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Soybean Aphid Scouting Reports from NW Minnesota

Soybean Fields scouted 7/14 - 22/2014
Begin scouting fields to establish where your soybean aphid field infestations are at this time. Here is a captured image from Google maps showing our first soybean field scouting reports from around the southern end of NW MN. Most of our scouting detected no infestations based on random plant selection/scouting. Aphids have been found in fields, but the numbers have been well below treatable populations.
July 17, 2014
Scouting activities did find a field (indicated by red marker) with low level of aphids on Thursday, July 17. Plants with aphids on them represented ~30% of the plants inspected (~70% had "0" aphids). When aphids were found, numbers were well below 20/plant. 

July 22, 2014
Scouting in the Underwood, MN area. Aphids were observed in fields, but the infestations were generally light. Plants with aphids present accounted for under 25% of those sampled. When aphids were found, they numbered less than 10 aphids/plant. One sampled plant had ~40 aphids; no other "hot spots" in the field were noticeable. In other words, still quiet though aphids are out there. 

We have seen aphids in some research plots, though those numbers have been very small. These finds have been individual winged aphids suggesting there is some migration occurring and field dispersal and colonization is underway.

Our early observations should NOT be interpreted as no aphids in soybean fields. It only means that we've had difficulty finding them in the fields we selected to scout. There ARE soybean aphids in the fields though at low numbers that are difficult to detect with random sampling.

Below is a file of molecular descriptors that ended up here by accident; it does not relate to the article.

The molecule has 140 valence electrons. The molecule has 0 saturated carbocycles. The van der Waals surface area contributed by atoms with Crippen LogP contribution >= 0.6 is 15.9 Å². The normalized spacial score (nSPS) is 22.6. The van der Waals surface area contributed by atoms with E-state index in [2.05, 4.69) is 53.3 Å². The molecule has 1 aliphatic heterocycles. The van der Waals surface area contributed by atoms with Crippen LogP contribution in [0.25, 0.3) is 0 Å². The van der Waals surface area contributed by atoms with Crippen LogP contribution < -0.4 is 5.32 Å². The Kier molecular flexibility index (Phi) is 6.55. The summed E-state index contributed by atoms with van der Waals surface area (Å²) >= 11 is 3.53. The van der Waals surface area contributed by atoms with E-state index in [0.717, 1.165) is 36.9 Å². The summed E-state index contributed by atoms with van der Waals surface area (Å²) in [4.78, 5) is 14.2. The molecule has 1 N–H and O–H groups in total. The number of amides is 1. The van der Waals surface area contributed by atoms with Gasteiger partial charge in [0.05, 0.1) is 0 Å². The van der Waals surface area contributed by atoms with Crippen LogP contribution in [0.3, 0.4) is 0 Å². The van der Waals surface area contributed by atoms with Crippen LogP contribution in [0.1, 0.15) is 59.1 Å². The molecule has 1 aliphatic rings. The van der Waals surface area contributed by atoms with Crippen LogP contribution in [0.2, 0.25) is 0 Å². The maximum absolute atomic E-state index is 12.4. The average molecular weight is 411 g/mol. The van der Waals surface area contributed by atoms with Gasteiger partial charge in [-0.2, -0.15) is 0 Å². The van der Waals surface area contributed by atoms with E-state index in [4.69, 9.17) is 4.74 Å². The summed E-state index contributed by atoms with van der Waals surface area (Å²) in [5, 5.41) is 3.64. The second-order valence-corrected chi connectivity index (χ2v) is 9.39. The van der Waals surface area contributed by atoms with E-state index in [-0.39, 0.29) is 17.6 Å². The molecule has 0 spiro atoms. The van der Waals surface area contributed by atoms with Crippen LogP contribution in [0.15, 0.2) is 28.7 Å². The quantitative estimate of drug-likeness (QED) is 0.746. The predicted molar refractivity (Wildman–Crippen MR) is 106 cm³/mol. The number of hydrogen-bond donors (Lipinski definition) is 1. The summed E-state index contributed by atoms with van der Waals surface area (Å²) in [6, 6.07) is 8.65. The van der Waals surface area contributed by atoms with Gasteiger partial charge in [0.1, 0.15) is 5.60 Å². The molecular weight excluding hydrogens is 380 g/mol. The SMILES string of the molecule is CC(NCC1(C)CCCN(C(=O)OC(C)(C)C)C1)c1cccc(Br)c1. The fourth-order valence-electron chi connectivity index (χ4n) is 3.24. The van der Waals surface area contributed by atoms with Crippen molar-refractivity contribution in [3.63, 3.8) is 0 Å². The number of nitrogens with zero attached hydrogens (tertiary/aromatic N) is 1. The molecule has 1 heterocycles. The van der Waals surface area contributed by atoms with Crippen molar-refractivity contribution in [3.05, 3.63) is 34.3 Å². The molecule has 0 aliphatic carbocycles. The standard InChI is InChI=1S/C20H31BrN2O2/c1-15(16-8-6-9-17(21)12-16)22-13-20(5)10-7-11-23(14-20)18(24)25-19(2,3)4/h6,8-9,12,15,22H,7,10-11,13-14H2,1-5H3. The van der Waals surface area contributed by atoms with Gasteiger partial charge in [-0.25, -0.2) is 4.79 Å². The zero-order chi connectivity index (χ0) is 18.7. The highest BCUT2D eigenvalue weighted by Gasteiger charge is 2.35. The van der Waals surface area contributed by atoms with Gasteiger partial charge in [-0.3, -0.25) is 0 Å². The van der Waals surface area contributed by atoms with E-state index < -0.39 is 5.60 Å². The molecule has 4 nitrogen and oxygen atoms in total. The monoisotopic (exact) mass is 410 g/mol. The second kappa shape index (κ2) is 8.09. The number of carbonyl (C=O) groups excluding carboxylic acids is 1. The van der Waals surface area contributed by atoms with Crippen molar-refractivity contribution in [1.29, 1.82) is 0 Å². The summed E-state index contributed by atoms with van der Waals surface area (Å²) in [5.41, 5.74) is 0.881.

Your first scouting efforts may want to focus on past field sites where you have detected your earliest infestations.  Several factors increase the likelihood of aphid problems.  In spring, aphids are often found first in geographic areas with abundant buckthorn.  Smaller fields with wooded borders are often the first to develop large populations. In NW MN, field edges, especially next to shelterbelts (with and without buckthorn), are often infested first. Wooded waterways next to fields have been a likely spot to find early colonizers. The earliest planted fields often attracted aphids during migration from buckthorn. These early fields likely have better developed canopies, are at a later growth stage and subsequently are a better nursery for building aphid populations. 

Source: 2014 NDSU Pest Survey
We aren't the only ones having a tough time finding aphids. The NDSU IPM Survey has begun scouting soybean fields in North Dakota. Their scouts failed to find aphids in fields sampled this past week.

Finally, there are reports of soybean aphids in southwest Minnesota to areas of west central MN. There are no reports of spraying at this time, as most populations are well below treatable numbers in those areas. 

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